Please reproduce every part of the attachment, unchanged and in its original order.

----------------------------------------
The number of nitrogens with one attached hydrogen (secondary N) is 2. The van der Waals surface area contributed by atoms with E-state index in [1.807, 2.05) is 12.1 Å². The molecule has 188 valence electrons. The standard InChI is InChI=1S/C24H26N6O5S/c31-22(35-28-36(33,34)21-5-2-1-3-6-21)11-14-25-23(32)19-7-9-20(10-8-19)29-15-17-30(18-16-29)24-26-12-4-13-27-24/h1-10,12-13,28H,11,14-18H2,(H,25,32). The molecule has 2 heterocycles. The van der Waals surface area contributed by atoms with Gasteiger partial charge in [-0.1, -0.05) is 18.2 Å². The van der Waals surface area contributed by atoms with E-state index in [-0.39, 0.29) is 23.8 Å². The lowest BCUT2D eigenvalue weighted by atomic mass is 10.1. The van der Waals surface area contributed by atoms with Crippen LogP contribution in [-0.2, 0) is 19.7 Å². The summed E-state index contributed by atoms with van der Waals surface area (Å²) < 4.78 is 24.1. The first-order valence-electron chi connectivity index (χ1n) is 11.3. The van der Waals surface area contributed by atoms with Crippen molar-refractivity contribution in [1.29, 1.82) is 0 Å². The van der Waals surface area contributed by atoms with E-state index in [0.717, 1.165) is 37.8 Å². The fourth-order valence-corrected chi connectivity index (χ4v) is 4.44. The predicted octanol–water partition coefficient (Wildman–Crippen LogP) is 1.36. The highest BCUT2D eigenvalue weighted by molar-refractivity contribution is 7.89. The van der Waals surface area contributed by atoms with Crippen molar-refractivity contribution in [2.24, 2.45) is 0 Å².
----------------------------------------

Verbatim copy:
The number of nitrogens with one attached hydrogen (secondary N) is 2. The van der Waals surface area contributed by atoms with E-state index in [1.807, 2.05) is 12.1 Å². The molecule has 188 valence electrons. The standard InChI is InChI=1S/C24H26N6O5S/c31-22(35-28-36(33,34)21-5-2-1-3-6-21)11-14-25-23(32)19-7-9-20(10-8-19)29-15-17-30(18-16-29)24-26-12-4-13-27-24/h1-10,12-13,28H,11,14-18H2,(H,25,32). The molecule has 2 heterocycles. The van der Waals surface area contributed by atoms with Gasteiger partial charge in [-0.1, -0.05) is 18.2 Å². The van der Waals surface area contributed by atoms with E-state index in [-0.39, 0.29) is 23.8 Å². The lowest BCUT2D eigenvalue weighted by atomic mass is 10.1. The van der Waals surface area contributed by atoms with Crippen LogP contribution in [-0.2, 0) is 19.7 Å². The summed E-state index contributed by atoms with van der Waals surface area (Å²) < 4.78 is 24.1. The first-order valence-electron chi connectivity index (χ1n) is 11.3. The van der Waals surface area contributed by atoms with Crippen molar-refractivity contribution in [1.29, 1.82) is 0 Å². The van der Waals surface area contributed by atoms with E-state index in [0.717, 1.165) is 37.8 Å². The fourth-order valence-corrected chi connectivity index (χ4v) is 4.44. The predicted octanol–water partition coefficient (Wildman–Crippen LogP) is 1.36. The highest BCUT2D eigenvalue weighted by molar-refractivity contribution is 7.89. The van der Waals surface area contributed by atoms with Crippen molar-refractivity contribution in [2.24, 2.45) is 0 Å².